Cape Town – Leg-spin is a particularly difficult trade, and the very best exponents go off the boil at times.
The Proteas, under the cosh at 0-2 down in the five-match one-day international series against England, will fervently wish for Imran Tahir to come out of a rare personal trough period at Centurion on Tuesday (13:30 start).
It would be grossly unfair to suggest, frankly, that Tahir is suddenly a spent force, though the temptation to do so might well be based quite strongly around his advanced age – he turns 37 in late March and is beginning to look that bit more cumbersome than before in the field (he has never been the proverbial hare at the best of times).
The flamboyant, Pakistani-born journeyman has been a vital element of South Africa’s limited-overs plans for a period very rapidly approaching five full years, when you consider that he made his debut against West Indies at Delhi at the end of February in the 2011 World Cup and promptly bagged 4/41 in a big win.
Since then Tahir has doubled as a precious wicket-taker in the middle phase of opponents’ innings, whilst keeping a commendable lid on the run rate too.
His career stats from 51 ODIs speak for themselves: 86 wickets at 24.00 (strike rate 31.2, economy rate 4.60). You will struggle to find many other Proteas spinners who have come close in the 50-overs environment.
Under the circumstances, Tahir has started the current series inexplicably badly, having been walloped in both Bloemfontein (10-0-71-2) and Port Elizabeth (10-0-66-0), the latter on a rather more helpful pitch for him although he struggled to land the ball routinely in one place, if at all.
You could say a worrisome pattern of expensive analyses has come to the fore, because in the last two games of the series in India – where the Proteas nevertheless earned a brilliant 3-2 triumph – he also suffered a bit in run concession.
If you latch all four most recent appearances together, Tahir has gone for roughly six-and-a-half runs to the over or more each time, well above his customary concession rate.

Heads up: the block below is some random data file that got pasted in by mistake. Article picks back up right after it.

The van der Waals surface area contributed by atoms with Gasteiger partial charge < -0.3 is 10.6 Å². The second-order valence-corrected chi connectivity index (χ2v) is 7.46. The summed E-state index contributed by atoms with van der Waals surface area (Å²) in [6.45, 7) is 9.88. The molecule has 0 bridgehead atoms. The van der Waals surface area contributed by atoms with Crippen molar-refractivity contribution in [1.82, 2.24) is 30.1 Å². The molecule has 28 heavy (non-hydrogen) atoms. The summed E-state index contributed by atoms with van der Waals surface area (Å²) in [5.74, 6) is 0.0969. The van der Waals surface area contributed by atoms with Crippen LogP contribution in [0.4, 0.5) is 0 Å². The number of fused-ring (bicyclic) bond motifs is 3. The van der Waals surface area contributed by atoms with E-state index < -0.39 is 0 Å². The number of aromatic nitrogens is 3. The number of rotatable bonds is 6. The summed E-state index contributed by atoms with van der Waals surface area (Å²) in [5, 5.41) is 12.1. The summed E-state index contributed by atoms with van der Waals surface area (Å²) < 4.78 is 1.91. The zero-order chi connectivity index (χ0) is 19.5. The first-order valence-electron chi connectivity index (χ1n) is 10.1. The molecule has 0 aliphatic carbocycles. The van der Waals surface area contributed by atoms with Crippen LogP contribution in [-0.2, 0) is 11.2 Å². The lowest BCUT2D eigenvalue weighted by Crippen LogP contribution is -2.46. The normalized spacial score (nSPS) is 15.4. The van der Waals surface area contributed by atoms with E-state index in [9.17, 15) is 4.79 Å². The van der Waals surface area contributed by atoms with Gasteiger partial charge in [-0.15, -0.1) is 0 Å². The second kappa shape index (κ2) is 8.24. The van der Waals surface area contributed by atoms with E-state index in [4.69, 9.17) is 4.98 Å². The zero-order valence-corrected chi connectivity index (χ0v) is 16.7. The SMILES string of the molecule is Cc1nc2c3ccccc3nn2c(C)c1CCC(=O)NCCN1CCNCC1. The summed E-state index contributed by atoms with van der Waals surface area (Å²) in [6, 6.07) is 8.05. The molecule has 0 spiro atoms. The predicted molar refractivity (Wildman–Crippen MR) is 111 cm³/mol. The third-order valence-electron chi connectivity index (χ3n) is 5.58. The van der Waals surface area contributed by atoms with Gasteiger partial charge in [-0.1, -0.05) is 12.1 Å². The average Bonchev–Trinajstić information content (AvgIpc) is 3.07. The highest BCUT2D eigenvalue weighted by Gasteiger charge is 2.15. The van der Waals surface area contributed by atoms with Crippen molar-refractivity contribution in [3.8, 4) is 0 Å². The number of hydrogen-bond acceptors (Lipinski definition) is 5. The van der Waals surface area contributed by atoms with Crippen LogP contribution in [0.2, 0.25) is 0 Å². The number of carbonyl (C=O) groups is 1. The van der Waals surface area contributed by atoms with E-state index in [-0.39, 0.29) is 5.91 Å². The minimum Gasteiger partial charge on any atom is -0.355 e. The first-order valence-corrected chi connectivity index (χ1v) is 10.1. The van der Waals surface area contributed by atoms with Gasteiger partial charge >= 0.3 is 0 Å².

Still, he had some bad luck at St George’s Park, where several borderline appeals didn’t go his way and inside edges off his bowling, for example, wouldn’t disturb the stumps or lofted drives would fall short of or just beyond fieldsmen.
It was only the eighth time in 50 bowling stints in ODIs that Tahir has gone wicketless.
It is quite possible that he is simply not getting the rub of the green at present, and also that England are shrewdly, consciously targeting him quickly to unsettle his rhythm and general wellbeing.
The Proteas do need his fortunes to change considerably for the better at SuperSport Park, not always the most fertile terrain for his particular craft but also a venue that shouldn’t cause him any special fear.
Tahir has bowled in two completed prior ODIs at the Centurion ground, with South Africa winning each time – against Pakistan in November 2013 and more recently against New Zealand in August 2015, when he produced a decent analysis of 10-0-40-2.
A return to both scalp-grabbing and tight-discipline qualities by the leggie on Tuesday would possibly also make life a little easier for part-time off-spinner JP Duminy, who is desperately in need of greater control and influence himself.
Tahir and Duminy are the only spinning options in the current SA squad, when you consider that the occasional leg-breaks of Faf du Plessis appear to have vanished into thin air.
The duo must come to the party immediately to help stave off the prospect that this series ends with as many as two disappointing dead-rubber affairs ...
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